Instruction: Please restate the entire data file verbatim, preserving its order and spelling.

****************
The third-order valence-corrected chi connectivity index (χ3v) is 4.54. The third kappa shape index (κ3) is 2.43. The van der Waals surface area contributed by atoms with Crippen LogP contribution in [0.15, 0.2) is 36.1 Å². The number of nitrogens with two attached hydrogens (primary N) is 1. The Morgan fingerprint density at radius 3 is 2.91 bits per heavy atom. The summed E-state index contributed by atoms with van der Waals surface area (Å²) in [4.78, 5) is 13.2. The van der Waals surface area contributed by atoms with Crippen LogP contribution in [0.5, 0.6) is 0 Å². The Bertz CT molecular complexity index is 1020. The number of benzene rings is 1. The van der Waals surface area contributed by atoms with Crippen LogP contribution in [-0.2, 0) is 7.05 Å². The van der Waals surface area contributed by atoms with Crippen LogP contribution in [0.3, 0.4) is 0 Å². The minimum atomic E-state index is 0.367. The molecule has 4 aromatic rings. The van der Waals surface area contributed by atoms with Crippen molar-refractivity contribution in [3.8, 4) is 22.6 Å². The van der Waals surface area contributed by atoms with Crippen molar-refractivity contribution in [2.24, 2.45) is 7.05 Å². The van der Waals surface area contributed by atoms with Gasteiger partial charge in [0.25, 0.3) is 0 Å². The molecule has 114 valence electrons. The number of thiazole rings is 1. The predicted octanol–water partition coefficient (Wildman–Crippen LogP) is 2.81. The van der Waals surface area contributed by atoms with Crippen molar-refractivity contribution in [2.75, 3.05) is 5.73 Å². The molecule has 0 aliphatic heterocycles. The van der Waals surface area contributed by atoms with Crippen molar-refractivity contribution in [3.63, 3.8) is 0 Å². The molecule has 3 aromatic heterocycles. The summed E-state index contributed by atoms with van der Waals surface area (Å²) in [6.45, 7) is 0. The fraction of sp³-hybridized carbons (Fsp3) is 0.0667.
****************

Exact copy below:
The third-order valence-corrected chi connectivity index (χ3v) is 4.54. The third kappa shape index (κ3) is 2.43. The van der Waals surface area contributed by atoms with Crippen LogP contribution in [0.15, 0.2) is 36.1 Å². The number of nitrogens with two attached hydrogens (primary N) is 1. The Morgan fingerprint density at radius 3 is 2.91 bits per heavy atom. The summed E-state index contributed by atoms with van der Waals surface area (Å²) in [4.78, 5) is 13.2. The van der Waals surface area contributed by atoms with Crippen LogP contribution in [0.5, 0.6) is 0 Å². The Bertz CT molecular complexity index is 1020. The number of benzene rings is 1. The van der Waals surface area contributed by atoms with Crippen LogP contribution in [-0.2, 0) is 7.05 Å². The van der Waals surface area contributed by atoms with Crippen LogP contribution in [0.3, 0.4) is 0 Å². The minimum atomic E-state index is 0.367. The molecule has 4 aromatic rings. The van der Waals surface area contributed by atoms with Crippen molar-refractivity contribution in [3.8, 4) is 22.6 Å². The van der Waals surface area contributed by atoms with Crippen molar-refractivity contribution in [2.24, 2.45) is 7.05 Å². The van der Waals surface area contributed by atoms with Gasteiger partial charge in [0.25, 0.3) is 0 Å². The molecule has 114 valence electrons. The number of thiazole rings is 1. The predicted octanol–water partition coefficient (Wildman–Crippen LogP) is 2.81. The van der Waals surface area contributed by atoms with Crippen molar-refractivity contribution in [2.75, 3.05) is 5.73 Å². The molecule has 0 aliphatic heterocycles. The van der Waals surface area contributed by atoms with Crippen molar-refractivity contribution in [3.63, 3.8) is 0 Å². The molecule has 3 aromatic heterocycles. The summed E-state index contributed by atoms with van der Waals surface area (Å²) in [6.45, 7) is 0. The fraction of sp³-hybridized carbons (Fsp3) is 0.0667.